Work on forest restoration is not new in the Asia-Pacific region. Classical achievements include the planting of teak in Java, and the ‘taungya’ system, first introduced in Burma for afforesting swidden areas.
A variety of restoration techniques is available, ranging from natural regeneration to mixed species plantations. The need for restoring forests is increasing in the Asia-Pacific region considering the extensive areas of degraded forests and lands. In this context, a new approach, called forest landscape restoration (FLR) is currently being promoted widely. FLR is an innovative approach that integrates restoration work in the forest with other activities across the landscape for achieving optimum productivity, both in commercial and ecological terms.
However, practitioners are not fully aware of the concept behind the approach. With a view to strengthening FLR approaches in the region, the FAO Regional Office for Asia-Pacific (FAO RAP) and RECOFTC – The Center for People and Forests undertook a multicountry study to review the status of forest and land degradation, restoration approaches commonly used and the policy and institutional environments which can support the introduction of FLR approaches in the region.
Deforestation and forest degradation The Asia-Pacific region has experienced heavy deforestation and forest degradation. The region lost about 0.25 million ha of forest annually during 1990 to 2000, but since then it has reversed and has been increasing at about 1.35 million ha annually.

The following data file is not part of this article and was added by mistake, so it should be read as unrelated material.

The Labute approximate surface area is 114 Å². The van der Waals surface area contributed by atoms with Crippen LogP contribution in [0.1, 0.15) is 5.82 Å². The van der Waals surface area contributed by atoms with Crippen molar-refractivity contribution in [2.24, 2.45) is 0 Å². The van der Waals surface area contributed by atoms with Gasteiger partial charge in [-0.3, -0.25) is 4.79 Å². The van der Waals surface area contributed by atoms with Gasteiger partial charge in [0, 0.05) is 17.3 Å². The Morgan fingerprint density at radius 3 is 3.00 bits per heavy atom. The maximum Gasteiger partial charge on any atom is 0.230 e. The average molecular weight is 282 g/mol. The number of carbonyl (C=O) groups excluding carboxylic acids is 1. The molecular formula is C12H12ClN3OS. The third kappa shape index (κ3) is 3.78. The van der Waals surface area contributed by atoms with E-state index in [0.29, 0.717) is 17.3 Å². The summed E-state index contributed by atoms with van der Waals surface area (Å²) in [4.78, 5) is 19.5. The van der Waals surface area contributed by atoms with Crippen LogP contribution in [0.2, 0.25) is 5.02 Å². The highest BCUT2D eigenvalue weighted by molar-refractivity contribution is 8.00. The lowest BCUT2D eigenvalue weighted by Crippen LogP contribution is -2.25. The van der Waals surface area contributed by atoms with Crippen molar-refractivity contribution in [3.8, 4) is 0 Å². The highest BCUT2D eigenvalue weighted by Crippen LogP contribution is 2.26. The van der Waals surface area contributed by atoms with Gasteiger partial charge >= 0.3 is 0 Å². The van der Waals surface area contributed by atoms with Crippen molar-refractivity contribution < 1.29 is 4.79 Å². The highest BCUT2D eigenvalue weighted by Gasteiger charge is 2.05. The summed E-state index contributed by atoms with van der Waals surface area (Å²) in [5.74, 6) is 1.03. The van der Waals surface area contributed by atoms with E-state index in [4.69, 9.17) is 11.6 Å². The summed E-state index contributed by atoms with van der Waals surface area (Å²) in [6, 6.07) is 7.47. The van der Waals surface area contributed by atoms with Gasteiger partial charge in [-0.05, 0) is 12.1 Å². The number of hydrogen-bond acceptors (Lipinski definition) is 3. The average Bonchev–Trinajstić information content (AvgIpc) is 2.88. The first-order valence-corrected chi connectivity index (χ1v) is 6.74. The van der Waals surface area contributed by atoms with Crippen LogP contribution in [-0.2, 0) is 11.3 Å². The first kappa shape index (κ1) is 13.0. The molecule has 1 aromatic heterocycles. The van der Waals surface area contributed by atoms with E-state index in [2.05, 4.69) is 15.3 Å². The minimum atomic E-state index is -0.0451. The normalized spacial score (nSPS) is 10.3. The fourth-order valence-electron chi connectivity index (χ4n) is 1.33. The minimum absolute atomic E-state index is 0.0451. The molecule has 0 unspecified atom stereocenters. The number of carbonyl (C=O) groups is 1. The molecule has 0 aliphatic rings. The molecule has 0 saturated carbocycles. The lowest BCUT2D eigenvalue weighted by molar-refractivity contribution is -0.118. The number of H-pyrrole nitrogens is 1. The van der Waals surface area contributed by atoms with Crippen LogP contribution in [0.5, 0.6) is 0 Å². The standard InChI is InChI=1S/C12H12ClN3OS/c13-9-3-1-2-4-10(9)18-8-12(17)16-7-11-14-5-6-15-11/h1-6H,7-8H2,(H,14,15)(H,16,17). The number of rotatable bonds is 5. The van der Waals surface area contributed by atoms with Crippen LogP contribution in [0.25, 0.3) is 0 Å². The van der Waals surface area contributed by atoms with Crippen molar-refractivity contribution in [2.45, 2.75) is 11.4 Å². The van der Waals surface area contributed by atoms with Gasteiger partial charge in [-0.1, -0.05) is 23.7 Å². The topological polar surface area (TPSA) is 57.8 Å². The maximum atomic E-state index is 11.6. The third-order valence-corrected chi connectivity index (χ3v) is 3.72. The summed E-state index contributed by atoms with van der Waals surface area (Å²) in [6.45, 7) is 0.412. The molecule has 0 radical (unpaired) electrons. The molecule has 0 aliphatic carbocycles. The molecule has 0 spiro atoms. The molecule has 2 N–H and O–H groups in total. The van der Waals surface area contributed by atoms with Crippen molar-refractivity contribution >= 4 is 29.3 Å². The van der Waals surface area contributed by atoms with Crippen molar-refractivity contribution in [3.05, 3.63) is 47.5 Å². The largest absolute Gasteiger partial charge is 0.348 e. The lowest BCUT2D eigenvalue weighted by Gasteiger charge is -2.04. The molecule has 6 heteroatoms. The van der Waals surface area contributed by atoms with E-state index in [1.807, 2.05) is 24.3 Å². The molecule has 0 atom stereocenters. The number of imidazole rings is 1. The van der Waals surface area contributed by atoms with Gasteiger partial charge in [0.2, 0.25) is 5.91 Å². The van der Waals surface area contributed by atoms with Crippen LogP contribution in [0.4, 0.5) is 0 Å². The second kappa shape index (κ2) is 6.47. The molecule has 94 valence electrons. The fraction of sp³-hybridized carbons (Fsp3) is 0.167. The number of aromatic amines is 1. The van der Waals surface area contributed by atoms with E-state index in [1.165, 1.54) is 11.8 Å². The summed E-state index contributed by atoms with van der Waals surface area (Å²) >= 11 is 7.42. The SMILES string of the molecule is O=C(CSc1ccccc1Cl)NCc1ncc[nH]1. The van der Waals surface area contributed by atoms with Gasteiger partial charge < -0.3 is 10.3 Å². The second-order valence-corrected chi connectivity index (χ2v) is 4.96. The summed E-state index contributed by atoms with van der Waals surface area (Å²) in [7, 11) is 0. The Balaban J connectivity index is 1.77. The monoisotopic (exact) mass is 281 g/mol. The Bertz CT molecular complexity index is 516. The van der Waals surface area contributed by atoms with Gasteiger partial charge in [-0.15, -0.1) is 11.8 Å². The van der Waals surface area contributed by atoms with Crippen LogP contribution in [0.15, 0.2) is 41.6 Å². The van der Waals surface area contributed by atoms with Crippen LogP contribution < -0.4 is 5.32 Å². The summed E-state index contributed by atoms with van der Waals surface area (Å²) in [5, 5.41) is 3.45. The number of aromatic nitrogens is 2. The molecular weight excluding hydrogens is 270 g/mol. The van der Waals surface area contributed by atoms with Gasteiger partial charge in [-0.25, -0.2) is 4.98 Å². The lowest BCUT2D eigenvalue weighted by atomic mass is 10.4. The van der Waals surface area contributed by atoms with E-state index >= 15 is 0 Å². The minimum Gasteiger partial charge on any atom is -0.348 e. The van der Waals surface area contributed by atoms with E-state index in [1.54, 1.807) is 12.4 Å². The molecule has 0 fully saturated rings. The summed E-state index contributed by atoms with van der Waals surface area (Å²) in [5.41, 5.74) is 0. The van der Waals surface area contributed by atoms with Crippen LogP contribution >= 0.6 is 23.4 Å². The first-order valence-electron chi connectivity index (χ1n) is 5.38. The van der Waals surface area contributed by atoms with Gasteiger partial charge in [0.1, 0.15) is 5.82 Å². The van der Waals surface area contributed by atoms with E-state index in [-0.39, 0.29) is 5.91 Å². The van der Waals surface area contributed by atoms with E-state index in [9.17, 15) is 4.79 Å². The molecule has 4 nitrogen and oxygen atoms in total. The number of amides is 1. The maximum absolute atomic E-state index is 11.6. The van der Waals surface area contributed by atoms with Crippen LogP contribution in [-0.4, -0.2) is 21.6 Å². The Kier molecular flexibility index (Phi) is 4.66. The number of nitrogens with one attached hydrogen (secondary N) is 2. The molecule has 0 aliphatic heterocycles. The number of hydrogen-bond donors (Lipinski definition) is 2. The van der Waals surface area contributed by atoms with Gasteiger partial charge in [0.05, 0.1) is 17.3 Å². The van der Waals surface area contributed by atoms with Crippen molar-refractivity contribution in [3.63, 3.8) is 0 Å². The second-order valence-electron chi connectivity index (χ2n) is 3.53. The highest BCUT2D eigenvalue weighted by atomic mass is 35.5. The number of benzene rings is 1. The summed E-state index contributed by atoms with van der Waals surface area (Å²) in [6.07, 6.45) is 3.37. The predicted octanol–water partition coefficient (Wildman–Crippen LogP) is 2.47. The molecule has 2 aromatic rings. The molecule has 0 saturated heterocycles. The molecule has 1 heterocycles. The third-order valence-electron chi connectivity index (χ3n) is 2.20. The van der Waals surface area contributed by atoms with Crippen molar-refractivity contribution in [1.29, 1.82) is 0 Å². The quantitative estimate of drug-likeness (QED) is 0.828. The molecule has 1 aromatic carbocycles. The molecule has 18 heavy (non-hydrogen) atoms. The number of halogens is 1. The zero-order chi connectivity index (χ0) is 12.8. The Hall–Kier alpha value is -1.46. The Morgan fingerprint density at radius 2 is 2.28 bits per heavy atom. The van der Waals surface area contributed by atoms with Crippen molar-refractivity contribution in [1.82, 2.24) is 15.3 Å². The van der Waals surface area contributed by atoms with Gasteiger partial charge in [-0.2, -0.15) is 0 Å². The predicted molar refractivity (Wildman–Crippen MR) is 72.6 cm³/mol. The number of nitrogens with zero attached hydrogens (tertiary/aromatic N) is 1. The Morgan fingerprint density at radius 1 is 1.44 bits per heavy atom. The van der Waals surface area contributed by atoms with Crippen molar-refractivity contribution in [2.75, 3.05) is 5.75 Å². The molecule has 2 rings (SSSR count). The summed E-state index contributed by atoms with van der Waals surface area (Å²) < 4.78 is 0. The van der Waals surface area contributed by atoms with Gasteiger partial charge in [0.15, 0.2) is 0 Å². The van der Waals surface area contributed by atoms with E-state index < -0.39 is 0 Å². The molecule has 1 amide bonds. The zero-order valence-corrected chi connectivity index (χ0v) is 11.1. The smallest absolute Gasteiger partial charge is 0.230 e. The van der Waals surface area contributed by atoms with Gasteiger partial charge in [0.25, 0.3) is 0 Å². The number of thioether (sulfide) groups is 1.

The region has seen some important developments in forest restoration. In the second half of the last century, China, Japan, Republic of Korea (ROK) and Viet Nam initiated massive nationwide restoration programmes, which effectively doubled or tripled their forest cover.
China expanded its forest cover from 8.6 percent in 1949 to 22.1 percent in 2015, increasing its forest area by over 120 million ha.
In the 1970s, almost 80 percent of ROK was denuded. The government introduced huge restoration programmes – one massive programme included planting 12 billion trees on 4.25 million ha.
In the 1990s, Viet Nam started two large restoration programmes (Greening the Barren Hills Program and the 5 Million Hectares Reforestation Programme). As a result, forest cover increased from 35.6 percent in 2000 to 47.6 percent in 2015.